The Supply Management Cartel: Collective Inaction and the Failure of Reform

Executive Summary • Supply management in Canada is a marketing board system that sets production and prices for dairy, poultry and eggs. Farmers must purchase quota in order to produce […]
Published on March 8, 2013

Executive Summary

• Supply management in Canada is a marketing board system that sets production and prices for dairy, poultry and eggs. Farmers must purchase quota in order to produce and sell product, which is collectively valued at $25-billion. The benefits of the system include stability and product quality for producers, processors and consumers. These benefits, however, are limited and are outweighed by the cost.

• Inefficiencies in the system ensure, on balance, higher market prices for milk than in the United States at the production level and, to a lesser extent, the retail level.

• Supply-managed commodities limit consumer choice by imposing massive over-quota tariffs. Tariffs ranging from 200 per cent to 300 per cent over quota make imports cost prohibitive. Due to the lack of foreign competition, the incentive for value-added innovation is lessened.

• Non-dairy farmers are negatively affected by supply management’s ability to chill Canada’s market access abroad. More than 90 per cent of farmers are dependent on exports for their living. They benefit from multilateral trade.

• The transfers received by the supply-managed sector dwarfs other agriculture commodities. With the excessive subsidization of its dairy sector, Canada is becoming increasingly isolated on the international stage.

• All political parties enthusiastically support supply management despite their awareness of its flaws. The sector is a concentrated interest. Producer wealth comes at the expense of low-income citizens and, more broadly, consumers, who are poorly organized and ignorant of the costs of the system. There is no political incentive to abandon the system.

• Reform was only possible in Australia and New Zealand because their dairy systems are fundamentally distinct from Canada’s—different incentives are apparent. They achieved reform because their dairy industries wanted to acquire market access abroad.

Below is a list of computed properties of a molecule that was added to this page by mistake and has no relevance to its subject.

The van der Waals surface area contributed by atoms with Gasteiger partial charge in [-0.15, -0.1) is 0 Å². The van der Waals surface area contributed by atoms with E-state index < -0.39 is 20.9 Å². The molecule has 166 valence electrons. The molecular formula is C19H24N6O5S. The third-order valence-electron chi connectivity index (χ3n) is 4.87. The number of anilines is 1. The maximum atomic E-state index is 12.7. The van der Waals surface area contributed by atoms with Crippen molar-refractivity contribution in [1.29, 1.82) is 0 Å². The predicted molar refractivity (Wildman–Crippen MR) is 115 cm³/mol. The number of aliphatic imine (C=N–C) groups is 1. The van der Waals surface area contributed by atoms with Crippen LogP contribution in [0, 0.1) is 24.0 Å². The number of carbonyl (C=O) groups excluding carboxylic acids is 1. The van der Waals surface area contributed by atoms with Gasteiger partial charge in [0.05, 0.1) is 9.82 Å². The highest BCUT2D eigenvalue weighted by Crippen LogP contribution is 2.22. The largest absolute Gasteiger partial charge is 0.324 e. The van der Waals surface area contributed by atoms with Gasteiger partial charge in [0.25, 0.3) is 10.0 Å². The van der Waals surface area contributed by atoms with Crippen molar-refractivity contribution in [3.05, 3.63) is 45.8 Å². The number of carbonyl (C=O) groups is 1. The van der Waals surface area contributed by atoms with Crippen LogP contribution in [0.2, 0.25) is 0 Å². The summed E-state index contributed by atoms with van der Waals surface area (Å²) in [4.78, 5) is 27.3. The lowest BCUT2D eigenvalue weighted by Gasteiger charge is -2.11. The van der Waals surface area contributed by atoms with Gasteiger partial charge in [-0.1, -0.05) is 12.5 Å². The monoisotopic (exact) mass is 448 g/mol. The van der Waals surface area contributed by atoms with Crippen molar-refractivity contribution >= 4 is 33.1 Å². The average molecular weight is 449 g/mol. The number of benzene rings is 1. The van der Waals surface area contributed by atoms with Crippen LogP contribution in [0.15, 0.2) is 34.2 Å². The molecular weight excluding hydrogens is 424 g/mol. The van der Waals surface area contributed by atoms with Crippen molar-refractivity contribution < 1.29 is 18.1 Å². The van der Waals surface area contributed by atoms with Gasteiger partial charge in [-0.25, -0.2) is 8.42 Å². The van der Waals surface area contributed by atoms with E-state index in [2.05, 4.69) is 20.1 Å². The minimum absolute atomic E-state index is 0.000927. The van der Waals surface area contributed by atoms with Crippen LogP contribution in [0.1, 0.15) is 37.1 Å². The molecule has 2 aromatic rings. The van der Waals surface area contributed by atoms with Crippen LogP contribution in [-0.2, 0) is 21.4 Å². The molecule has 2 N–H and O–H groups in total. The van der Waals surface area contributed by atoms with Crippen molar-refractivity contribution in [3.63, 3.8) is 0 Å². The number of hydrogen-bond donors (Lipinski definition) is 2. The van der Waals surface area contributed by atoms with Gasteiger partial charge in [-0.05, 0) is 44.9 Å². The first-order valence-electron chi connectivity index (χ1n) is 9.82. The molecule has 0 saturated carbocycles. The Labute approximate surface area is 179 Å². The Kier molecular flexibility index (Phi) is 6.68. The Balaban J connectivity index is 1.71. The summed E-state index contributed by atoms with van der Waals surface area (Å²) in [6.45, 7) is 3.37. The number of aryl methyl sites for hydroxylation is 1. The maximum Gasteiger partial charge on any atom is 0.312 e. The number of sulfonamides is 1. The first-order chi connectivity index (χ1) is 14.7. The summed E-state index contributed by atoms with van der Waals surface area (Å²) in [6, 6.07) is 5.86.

• The Trans-Pacific Partnership (TPP) negotiations represent the best chance to deal with the supply management issue. The negotiations will form a countervailing interest to supply management— the industries that could potentially lose out if Canada remains intransigent on the issue. The failure of processors to block Chobani yogurt from Canada also presents opportunities.

• Any attempt to dismantle supply management should encourage a soft landing for the sector. The progressive devaluation of quota combined with targeted transition assistance as done in Australia is a promising option.


The system of supply management in dairy, poultry and eggs has long drawn the ire of trade negotiators, think-tanks, economists, the media and business leaders. To our trading partners, it is perhaps perplexing that a nation of exporters with a professed commitment to free trade could maintain a system that fixes prices and controls production behind massive tariff walls. Not only does Canada support this system, but the three major parties also jockey for the status of the staunchest defender of the status quo. The Conservatives argue for marketing freedom for wheat and barley farmers but not for dairy, poultry or egg producers. The NDP, which rails against the corporatization of agriculture, supports a system that redistributes wealth from those who spend the highest proportion of their income on staple foods to wealthy producers.

Using collective action theory, this paper will integrate an examination of the costs of supply management with an analysis of the political environment. This theory posits that power and influence within democratic institutions are largely a result of actors competing and co-operating based on cost-benefit calculations. The supply-managed industry can be understood as a concentrated interest that is able to extract ‘rent,’ or benefits from the government in the form of a regulatory environment that creates what is, in essence, a cartel: an arrangement between producers that inflates prices and restricts competition. The cost is product prices above market value, and it is borne by consumers. There is little incentive to organize a countervailing interest against the cartel, as the costs of the system are dispersed evenly among a diffused group that is ignorant of the costs. The organizational costs for consumers outweigh the benefits, as political actors also make cost-benefit calculations. In this scenario, there is little to gain from undermining producers, an organized interest, for little electoral payoff in the form of votes.

Collective action theory explains the relative success or failure of interest groups that seek to maximize their interests. It is in stark contrast to the dominant pluralist model of public policy, which sees policy as the output of various interest groups that compete on an equal footing within the electoral arena for dominance. It also stands opposed to other streams of thought that see policy through the lens of the median voter theorem: political parties design their policies to drift towards the centre to maximize votes. The collective action framework allows a concentrated minority to advance their interests over the interests of a dispersed majority if it the benefits outweigh the costs. Collective action theory best explains how Canadian policy is slanted toward the interests of producers over consumers.

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